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Brain Res. 1993 Oct 8;624(1-2):245-52.

Dopaminergic antagonism within the nucleus accumbens or the amygdala produces differential effects on intravenous cocaine self-administration under fixed and progressive ratio schedules of reinforcement.

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1
Department of Psychology, Carleton University, Ottawa, Canada.

Abstract

Bilateral intracerebral injections of the D1 receptor antagonist, SCH 23390, were administered into the nucleus accumbens (NACC) or amygdala (AMY) immediately prior to an i.v. cocaine self-administration session. Injection into both sites produced a dose-dependent (0.1-2.0 micrograms/injection) increase in the rate of cocaine self-administration under a fixed ratio (FR) schedule of reinforcement (1.5 mg/kg/injection). However, injection into the AMY produced a significantly greater increase in rate of drug intake than within the NACC. In contrast, under a progressive ratio (PR) schedule of cocaine reinforcement the D1 antagonist had very little effect within the AMY on break point (BP) but greatly reduced the BP following injection into the NACC. A locomotor activity study revealed that following systemic injection of cocaine (10 mg/kg i.p.), SCH 23390 (1.0 microgram/injection site) significantly reduced activity to comparable levels following injection into either brain site. This indicates that the dissociation of effects between the two neural sites within the cocaine self-administration paradigm does not appear to be due to greater locomotor reducing actions of the antagonist within the NACC. These results demonstrate that a significant contribution is made by AMY dopamine to cocaine reinforcement mechanisms, which appears to be different to that of the NACC. Moreover, they suggest that FR and PR schedules may measure different aspects of cocaine's CNS action which support self-administration behaviour.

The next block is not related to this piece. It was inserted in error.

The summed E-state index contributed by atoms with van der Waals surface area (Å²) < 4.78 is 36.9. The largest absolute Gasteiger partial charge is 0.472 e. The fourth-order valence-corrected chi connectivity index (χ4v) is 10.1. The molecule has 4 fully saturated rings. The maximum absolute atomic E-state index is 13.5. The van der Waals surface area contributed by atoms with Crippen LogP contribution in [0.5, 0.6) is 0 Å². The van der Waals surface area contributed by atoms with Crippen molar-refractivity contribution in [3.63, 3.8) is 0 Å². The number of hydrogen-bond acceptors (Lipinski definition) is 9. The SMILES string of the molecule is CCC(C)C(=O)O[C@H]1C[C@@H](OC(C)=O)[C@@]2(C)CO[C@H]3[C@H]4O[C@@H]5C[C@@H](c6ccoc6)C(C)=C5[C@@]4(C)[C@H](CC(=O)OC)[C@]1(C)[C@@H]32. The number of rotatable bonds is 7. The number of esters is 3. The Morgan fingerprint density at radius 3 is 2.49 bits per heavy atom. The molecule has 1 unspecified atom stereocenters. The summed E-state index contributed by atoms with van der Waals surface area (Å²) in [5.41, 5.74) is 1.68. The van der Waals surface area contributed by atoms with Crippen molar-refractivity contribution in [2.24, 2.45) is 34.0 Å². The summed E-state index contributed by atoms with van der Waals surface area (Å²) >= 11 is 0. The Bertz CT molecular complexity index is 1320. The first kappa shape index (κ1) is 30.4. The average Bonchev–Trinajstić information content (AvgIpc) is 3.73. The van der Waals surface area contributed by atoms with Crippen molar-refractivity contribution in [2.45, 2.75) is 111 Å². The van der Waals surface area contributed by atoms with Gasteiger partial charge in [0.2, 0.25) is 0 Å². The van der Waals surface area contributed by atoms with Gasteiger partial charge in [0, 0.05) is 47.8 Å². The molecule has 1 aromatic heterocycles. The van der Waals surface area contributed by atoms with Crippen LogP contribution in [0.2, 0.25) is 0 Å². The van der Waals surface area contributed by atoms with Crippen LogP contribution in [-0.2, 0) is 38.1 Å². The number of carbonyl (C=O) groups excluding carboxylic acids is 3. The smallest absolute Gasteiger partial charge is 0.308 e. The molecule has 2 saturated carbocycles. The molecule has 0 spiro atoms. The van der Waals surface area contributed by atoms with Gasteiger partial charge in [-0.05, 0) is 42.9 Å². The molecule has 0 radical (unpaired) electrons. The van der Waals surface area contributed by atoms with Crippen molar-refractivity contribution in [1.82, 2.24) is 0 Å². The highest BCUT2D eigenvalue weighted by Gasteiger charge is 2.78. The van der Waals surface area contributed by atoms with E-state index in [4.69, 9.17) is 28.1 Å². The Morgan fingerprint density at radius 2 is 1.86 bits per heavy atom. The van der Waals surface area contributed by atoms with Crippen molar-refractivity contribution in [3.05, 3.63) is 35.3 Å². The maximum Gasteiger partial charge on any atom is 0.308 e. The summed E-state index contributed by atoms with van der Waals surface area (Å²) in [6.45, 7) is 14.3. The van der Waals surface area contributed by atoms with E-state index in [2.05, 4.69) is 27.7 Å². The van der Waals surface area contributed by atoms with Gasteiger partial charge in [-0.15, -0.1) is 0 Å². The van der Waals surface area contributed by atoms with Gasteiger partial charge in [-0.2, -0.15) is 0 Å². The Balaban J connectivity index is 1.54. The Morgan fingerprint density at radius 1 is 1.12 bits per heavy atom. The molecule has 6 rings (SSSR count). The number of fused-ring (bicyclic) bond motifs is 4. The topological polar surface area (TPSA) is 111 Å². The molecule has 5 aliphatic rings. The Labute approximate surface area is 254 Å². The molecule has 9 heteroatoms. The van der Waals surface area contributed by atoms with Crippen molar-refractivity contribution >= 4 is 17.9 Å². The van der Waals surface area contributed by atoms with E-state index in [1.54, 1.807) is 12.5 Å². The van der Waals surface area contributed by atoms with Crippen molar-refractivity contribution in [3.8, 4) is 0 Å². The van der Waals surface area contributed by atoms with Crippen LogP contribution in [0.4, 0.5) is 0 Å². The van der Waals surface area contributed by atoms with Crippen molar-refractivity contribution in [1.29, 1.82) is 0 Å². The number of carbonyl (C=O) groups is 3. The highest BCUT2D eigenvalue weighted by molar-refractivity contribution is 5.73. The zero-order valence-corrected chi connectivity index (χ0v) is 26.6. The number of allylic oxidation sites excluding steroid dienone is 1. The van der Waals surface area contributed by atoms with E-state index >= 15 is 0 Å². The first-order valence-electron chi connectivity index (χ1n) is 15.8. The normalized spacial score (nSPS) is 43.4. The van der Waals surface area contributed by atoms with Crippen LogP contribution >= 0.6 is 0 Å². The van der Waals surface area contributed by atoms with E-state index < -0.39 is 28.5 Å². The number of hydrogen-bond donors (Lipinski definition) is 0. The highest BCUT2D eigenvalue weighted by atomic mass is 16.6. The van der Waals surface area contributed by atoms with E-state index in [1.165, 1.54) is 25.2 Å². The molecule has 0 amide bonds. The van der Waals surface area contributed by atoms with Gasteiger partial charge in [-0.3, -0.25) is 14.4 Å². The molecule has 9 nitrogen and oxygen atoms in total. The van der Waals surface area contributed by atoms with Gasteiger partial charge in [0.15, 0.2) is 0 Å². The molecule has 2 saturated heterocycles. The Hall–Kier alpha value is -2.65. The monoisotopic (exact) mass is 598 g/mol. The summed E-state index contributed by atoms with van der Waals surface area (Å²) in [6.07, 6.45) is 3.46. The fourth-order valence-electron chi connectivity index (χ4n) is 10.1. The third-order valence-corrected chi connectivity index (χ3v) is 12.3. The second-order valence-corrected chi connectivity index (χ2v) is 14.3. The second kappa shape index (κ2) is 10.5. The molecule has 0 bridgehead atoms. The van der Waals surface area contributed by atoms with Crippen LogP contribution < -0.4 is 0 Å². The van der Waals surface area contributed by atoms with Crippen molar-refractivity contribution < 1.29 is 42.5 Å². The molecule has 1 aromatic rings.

PMID:
8252397
[Indexed for MEDLINE]
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